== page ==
Paestum left its mark

THE history of classically inspired architecture in the West is too complex to lend itself to easy definitions. But certainly the Renaissance was a tremendous impetus toward the Roman and Palladian influence until models more closely derived from the Greek came into favor. Palladio (1618-80), working in Rome, established very exact, mathematical rules for the attainment of a classical perfection of proportion, composition, and detail, which were welcomed in his time and adapted to the conditions prevailing in Europe. Both country houses and fine city buildings followed these concepts with their beautiful fluted columns, Ionic and Corinthian capitals, their pediments, arcades, and arches, delighting the eye, satisfying the heart.

Later, handbooks based on Palladian principles were used by craftsmen and masons (sometimes masons pure and simple, sometimes those intellectuals and aristocrats who had become involved with Free Masonry -- the mason is historically an independent and versatile figure).

However, about the middle of the 18th century there came a shift from this ``neo-Greek and Italianate'' taste when Winckelmann and other eminent men rediscovered the ancient site of Paestum. They became convinced that on that seacoast below Naples stood the most arresting examples of Greek temples to be seen outside of Athens, and the Roman heritage faded in their esteem.

They proceeded to arouse the world of art and architecture to share their enthusiasm for the Doric order and its ideal proportions. People came to feel that this expressed what was so much needed in government: stability, strength, and order. The English also now fancied that the Doric corresponded with two of their national characteristics -- their penchant for simplicity and their love of nature.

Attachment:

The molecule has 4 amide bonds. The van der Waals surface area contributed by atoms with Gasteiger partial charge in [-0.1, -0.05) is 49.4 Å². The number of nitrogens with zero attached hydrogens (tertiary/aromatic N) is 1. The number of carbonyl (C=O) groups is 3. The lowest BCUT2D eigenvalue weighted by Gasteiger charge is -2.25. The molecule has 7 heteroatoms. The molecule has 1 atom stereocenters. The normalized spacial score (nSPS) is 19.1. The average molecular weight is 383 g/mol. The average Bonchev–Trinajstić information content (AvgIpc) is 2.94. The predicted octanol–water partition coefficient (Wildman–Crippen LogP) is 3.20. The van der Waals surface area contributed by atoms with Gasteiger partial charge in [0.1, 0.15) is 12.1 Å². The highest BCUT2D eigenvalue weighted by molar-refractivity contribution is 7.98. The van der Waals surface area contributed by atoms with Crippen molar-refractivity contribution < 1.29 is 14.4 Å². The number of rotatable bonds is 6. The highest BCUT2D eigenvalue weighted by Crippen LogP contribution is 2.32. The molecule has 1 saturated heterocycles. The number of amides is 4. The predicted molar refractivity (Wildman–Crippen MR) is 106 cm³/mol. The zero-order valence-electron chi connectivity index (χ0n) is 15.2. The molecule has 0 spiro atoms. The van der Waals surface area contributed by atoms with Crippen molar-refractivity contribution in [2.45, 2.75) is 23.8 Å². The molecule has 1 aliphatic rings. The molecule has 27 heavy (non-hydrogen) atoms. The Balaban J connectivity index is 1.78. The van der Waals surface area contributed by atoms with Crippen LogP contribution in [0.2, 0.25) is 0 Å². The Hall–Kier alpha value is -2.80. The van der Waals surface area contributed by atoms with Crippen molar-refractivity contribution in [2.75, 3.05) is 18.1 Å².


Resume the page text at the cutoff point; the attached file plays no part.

The Temple of Poseidon is the most famous of the three remaining buildings at Paestum, with its double row of columns and their strong Doric capitals; the other two, the Temple of Ceres and the Basilica, are in tune with it. The town had flourished between the 7th and 4th centuries BC; AD 273 it became a Roman colony. Later it withstood Hannibal; in the 11th century it was mauled by the Saracens, and by the 16th it was deserted, apparently forgotten. Its sudden redis-covery brought it to the attention of the public, and it became the fashion for young men on the Grand Tour to go down to these lonely marshes and gaze on the temples, imagining that here was hidden the secret of reason and calm.

It was remembered that this was once a region celebrated for its flowers, that Virgil, Ovid, and Martial had written of the ``twice-blooming roses'' of Paestum. It became a Mecca for artists, among them Piranesi, whose engravings of the site are renowned. A great many oils and watercolors were painted here, and it was an influence on Flaxman and his figure painting.

The burgeoning populations of the cities of Europe were then demanding urban planning, slums were being cleared, squares laid out, and these were decorated with colonnades and columns. It was felt that the Doric, with its moral influence, its stability, was particularly suitable for such ornamentation, and of course was essential for the schools, jails, theaters, bathhouses, slaughterhouses, mausoleums, and practically everything else being built. The influence of Paestum can be traced through Europe to America and to the cantonments and government buildings of British India.

We can see the Temple of Poseidon looming, showy but powerful in the background of this portrait by Rembrandt Peale of William Short, Jefferson's secretary. The young man, elegant but melancholy (it cannot have been altogether easy to have been Jefferson's secretary) is very indicative of his period in this setting.

Another example is this beautiful painting of Hungerford Market, which stood till quite recently above the Thames. We all know the site, though perhaps subconsciously, as halfway down the nearby Hungerford Stairs there once stood a decrepit blacking factory. Here Charles Dickens, aged nine, spent those terrible weeks that nearly broke his heart. From the experience he gained the burning passion for reform that made him so great a champion of the poor.

A far cry from Paestum, but a thread runs through all these matters -- the deep wish to better our cities and our lives.

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